Modeling polypharmacy side effects with graph convolutional networks

Zitnik, Marinka, Agrawal, Monica, Leskovec, Jure

arXiv.org Machine Learning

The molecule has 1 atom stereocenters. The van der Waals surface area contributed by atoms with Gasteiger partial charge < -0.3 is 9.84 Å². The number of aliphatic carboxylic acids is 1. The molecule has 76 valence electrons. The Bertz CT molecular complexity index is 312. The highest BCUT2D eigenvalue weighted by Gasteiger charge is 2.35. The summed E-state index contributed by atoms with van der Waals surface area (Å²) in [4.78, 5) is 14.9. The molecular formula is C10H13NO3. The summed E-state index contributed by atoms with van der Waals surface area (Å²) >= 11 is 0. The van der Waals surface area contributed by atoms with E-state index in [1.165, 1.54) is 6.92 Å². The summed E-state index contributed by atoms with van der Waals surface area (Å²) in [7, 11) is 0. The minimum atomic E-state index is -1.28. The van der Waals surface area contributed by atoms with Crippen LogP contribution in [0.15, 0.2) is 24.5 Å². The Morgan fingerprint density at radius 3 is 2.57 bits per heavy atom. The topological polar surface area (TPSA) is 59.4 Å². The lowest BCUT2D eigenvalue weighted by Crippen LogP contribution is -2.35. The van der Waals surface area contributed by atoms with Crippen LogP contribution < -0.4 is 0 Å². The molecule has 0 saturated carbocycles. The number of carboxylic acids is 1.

The use of multiple drugs, termed polypharmacy, is common to treat patients with complex diseases or co-existing medical conditions. However, a major consequence of polypharmacy is a much higher risk of side effects for the patient. Polypharmacy side effects emerge because of drug interactions, in which activity of one drug may change, favorably or unfavorably, if taken with another drug. The knowledge of drug interactions is limited because these complex relationships are usually not observed in small clinical testing. Discovering polypharmacy side effects thus remains a challenge with significant implications for patient mortality and morbidity. Here we introduce Decagon, an approach for modeling polypharmacy side effects. The approach constructs a multimodal graph of protein-protein interactions, drug-protein interactions, and the polypharmacy side effects, which are represented as drug-drug interactions, where each side effect is an edge of a different type. Decagon is developed specifically to handle such multimodal graphs with a large number of edge types. Our approach develops a new graph convolutional neural network for multirelational link prediction in multimodal networks. Unlike approaches limited to predicting simple drug-drug interaction values, Decagon can predict the exact side effect, if any, through which a given drug combination manifests clinically. Decagon accurately predicts polypharmacy side effects, outperforming baselines by up to 69%. Furthermore, Decagon models particularly well side effects that have a strong molecular basis, while on predominantly non-molecular side effects, it achieves good performance because of effective sharing of model parameters across edge types. Decagon creates an opportunity to use large molecular and patient population data to flag and prioritize polypharmacy side effects for follow-up analysis via formal pharmacological studies.

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